Future projects are scheduled for 2015 and beyond, including Phase II Water Treatment Plant, Crossroads water line replacement, arsenic-related well modifications and any projects resulting from the Strategic Water Supply Plan.
Utilities Director Ken Komiske said revenues are strong during the drought, but the city is slowly drawing down reserves.
Water rates are not raised based on annual cost of living increases. All water rate increases must be approved by a vote of the people. In August 2010, a water rate increase vote failed, making the city’s last rate change approved in 2006.
Compared to other cities, Norman has low rates, falling well behind rates charged by Midwest City, Moore, Edmond, Enid, Oklahoma City, Lawton, Bartlesville, Ardmore Stillwater, Broken Arrow, Tulsa, Denton, Texas, Lubbock, Texas, and Lawrence, Kan. Ponca City’s rates are slightly below Norman’s rates.
Council members discussed whether to drill new wells or try to recover wells that are currently offline because of arsenic.
Water supply is not the only issue. Only so much raw water can be treated and when usage becomes heavy during hot summer months, the city purchases treated water from Oklahoma City to supplement what Norman can treat.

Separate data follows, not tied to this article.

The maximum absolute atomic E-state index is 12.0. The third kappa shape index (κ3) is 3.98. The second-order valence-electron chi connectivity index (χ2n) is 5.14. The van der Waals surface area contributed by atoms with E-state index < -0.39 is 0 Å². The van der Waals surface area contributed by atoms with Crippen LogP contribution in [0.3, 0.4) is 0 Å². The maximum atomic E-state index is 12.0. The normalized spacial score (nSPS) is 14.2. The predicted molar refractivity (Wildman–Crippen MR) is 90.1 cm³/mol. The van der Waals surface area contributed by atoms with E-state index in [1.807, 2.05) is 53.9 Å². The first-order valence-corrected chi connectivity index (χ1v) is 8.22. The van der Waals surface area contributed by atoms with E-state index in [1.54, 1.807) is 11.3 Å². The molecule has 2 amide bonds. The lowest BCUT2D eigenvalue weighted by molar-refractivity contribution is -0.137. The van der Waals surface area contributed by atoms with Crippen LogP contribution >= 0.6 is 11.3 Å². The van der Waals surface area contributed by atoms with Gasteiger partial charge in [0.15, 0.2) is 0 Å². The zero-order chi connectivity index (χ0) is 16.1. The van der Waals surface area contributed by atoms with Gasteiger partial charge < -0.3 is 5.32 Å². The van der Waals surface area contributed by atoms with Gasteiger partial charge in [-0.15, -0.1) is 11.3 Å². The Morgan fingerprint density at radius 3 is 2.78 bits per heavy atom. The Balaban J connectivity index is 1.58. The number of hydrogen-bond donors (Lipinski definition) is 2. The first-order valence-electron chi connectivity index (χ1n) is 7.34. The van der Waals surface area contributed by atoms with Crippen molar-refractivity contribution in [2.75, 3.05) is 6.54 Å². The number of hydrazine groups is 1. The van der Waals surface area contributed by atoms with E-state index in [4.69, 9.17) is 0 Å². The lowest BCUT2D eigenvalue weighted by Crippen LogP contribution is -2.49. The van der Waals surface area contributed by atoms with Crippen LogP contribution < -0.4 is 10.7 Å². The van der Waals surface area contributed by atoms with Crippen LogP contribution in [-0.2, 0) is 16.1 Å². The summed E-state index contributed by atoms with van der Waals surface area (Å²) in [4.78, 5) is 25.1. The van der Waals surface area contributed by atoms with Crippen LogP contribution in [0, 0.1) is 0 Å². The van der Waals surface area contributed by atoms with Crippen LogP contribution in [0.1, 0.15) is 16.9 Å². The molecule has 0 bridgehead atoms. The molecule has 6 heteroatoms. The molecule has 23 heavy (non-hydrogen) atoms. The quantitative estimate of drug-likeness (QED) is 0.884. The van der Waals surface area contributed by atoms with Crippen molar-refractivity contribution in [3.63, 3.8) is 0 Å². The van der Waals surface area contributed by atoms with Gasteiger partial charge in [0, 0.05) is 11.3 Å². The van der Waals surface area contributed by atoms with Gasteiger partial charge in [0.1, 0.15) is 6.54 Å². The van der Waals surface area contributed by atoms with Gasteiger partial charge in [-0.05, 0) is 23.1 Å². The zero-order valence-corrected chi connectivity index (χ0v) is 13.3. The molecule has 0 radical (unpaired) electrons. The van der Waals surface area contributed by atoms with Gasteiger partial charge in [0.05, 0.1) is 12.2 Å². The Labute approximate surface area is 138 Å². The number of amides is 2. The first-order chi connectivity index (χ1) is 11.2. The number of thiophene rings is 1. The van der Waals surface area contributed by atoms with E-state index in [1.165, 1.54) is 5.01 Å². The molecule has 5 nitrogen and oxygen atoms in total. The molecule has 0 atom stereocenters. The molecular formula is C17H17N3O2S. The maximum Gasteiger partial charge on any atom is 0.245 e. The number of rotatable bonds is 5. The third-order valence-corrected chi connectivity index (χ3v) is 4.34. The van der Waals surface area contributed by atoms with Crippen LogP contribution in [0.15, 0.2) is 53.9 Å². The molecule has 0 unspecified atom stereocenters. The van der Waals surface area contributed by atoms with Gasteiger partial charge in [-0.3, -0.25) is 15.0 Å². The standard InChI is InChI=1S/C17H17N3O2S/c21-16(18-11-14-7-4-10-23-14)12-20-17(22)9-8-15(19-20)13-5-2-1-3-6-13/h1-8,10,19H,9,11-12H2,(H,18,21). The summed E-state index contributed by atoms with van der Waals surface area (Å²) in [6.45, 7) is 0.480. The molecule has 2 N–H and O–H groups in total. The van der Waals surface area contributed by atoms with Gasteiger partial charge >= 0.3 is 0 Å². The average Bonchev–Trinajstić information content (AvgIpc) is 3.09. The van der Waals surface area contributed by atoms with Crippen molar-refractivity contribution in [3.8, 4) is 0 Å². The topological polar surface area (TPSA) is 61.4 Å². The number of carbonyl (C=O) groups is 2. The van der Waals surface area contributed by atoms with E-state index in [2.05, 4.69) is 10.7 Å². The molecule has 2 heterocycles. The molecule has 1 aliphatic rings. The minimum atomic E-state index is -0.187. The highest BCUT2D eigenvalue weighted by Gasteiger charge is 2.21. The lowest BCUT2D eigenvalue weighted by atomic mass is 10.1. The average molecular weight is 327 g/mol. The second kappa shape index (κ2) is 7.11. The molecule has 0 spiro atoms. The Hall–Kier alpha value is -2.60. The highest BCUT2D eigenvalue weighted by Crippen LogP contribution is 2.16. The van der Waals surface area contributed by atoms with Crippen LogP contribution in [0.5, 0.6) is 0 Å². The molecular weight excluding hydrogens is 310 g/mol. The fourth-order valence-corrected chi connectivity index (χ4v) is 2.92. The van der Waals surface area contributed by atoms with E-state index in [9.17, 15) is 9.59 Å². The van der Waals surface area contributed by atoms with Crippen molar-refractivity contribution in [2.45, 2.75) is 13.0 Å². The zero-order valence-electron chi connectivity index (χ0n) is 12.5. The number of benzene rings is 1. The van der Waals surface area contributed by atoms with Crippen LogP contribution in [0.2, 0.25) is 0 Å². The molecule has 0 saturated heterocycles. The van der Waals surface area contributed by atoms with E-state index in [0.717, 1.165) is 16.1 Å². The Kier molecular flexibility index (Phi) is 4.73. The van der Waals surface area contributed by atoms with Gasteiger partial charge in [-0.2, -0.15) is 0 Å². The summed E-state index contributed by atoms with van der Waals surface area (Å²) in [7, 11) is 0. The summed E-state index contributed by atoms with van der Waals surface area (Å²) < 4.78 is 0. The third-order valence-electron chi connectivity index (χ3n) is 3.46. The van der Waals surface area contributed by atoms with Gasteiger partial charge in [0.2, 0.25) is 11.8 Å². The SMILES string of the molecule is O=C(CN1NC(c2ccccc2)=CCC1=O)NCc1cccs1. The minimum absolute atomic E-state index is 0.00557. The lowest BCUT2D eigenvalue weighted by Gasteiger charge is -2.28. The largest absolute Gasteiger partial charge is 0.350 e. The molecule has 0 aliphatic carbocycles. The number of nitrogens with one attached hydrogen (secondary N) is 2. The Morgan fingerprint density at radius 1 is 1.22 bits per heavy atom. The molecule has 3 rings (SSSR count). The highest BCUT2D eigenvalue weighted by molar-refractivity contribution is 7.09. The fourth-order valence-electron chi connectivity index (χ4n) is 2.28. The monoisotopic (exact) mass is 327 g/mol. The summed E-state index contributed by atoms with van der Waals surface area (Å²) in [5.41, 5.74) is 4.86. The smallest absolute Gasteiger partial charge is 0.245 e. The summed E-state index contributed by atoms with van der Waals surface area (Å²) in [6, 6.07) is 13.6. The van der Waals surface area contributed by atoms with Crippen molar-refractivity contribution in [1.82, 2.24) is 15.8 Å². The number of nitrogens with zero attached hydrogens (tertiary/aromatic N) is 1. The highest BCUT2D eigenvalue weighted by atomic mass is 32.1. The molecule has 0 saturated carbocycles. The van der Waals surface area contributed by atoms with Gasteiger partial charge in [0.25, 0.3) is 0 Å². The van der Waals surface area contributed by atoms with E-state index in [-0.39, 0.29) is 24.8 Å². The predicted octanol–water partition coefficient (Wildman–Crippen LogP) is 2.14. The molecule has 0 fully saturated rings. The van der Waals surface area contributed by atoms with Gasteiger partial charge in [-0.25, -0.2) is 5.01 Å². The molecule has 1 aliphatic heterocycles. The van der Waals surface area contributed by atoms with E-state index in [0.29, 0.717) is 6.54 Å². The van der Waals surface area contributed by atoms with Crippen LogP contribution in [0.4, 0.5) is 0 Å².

No new capital projects are slated for the sanitation fund in FY 2014. The budget includes $1.2 million for fleet-related replacement purchases. Landfill tipping fees have increased significantly over FY 2013 and will be $1.8 million in FY 2014. The ending fund balance for sanitation will be $2.1 million, falling short of the targeted $2.6 million.
Norman’s water reclamation rates have not been raised in more than 16 years. In October 2001, an additional $5 fee was added for sewer system maintenance.
A rate increase will be needed by FY 2014 to fund the South Water Reclamation Facility improvements. A vote will be required for that rate increase and should go on the November ballot.
Norman’s sewer rates are lower than any of the comparison cities previously listed for water rates, including Ponca City.
Budget talks will continue May 7 when the city council discusses capital funds. A public budget hearing May 28 will precede the council vote expected on June 11.